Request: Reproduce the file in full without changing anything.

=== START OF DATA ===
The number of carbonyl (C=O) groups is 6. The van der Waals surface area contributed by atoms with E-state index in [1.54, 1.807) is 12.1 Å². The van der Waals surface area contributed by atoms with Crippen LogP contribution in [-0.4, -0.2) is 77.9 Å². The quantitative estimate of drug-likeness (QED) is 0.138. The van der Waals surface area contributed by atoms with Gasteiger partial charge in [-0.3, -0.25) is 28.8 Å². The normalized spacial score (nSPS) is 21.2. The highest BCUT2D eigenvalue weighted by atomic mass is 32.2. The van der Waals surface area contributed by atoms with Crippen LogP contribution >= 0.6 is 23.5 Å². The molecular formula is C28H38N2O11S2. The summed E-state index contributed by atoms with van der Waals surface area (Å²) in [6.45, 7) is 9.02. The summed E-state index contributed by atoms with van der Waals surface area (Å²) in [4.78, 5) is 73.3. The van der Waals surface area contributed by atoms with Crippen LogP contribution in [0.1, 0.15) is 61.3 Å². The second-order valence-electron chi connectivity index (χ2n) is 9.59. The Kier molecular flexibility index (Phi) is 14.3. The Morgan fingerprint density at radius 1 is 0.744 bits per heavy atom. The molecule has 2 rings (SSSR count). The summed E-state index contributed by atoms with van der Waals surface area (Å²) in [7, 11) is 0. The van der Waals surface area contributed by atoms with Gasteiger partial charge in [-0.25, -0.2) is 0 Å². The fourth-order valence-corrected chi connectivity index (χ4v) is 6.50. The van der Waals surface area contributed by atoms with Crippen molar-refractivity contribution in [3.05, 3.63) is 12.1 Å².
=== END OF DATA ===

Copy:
The number of carbonyl (C=O) groups is 6. The van der Waals surface area contributed by atoms with E-state index in [1.54, 1.807) is 12.1 Å². The van der Waals surface area contributed by atoms with Crippen LogP contribution in [-0.4, -0.2) is 77.9 Å². The quantitative estimate of drug-likeness (QED) is 0.138. The van der Waals surface area contributed by atoms with Gasteiger partial charge in [-0.3, -0.25) is 28.8 Å². The normalized spacial score (nSPS) is 21.2. The highest BCUT2D eigenvalue weighted by atomic mass is 32.2. The van der Waals surface area contributed by atoms with Crippen LogP contribution >= 0.6 is 23.5 Å². The molecular formula is C28H38N2O11S2. The summed E-state index contributed by atoms with van der Waals surface area (Å²) in [6.45, 7) is 9.02. The summed E-state index contributed by atoms with van der Waals surface area (Å²) in [4.78, 5) is 73.3. The van der Waals surface area contributed by atoms with Crippen LogP contribution in [0.1, 0.15) is 61.3 Å². The second-order valence-electron chi connectivity index (χ2n) is 9.59. The Kier molecular flexibility index (Phi) is 14.3. The Morgan fingerprint density at radius 1 is 0.744 bits per heavy atom. The molecule has 2 rings (SSSR count). The summed E-state index contributed by atoms with van der Waals surface area (Å²) in [7, 11) is 0. The van der Waals surface area contributed by atoms with Gasteiger partial charge in [-0.25, -0.2) is 0 Å². The fourth-order valence-corrected chi connectivity index (χ4v) is 6.50. The van der Waals surface area contributed by atoms with Crippen molar-refractivity contribution in [3.05, 3.63) is 12.1 Å².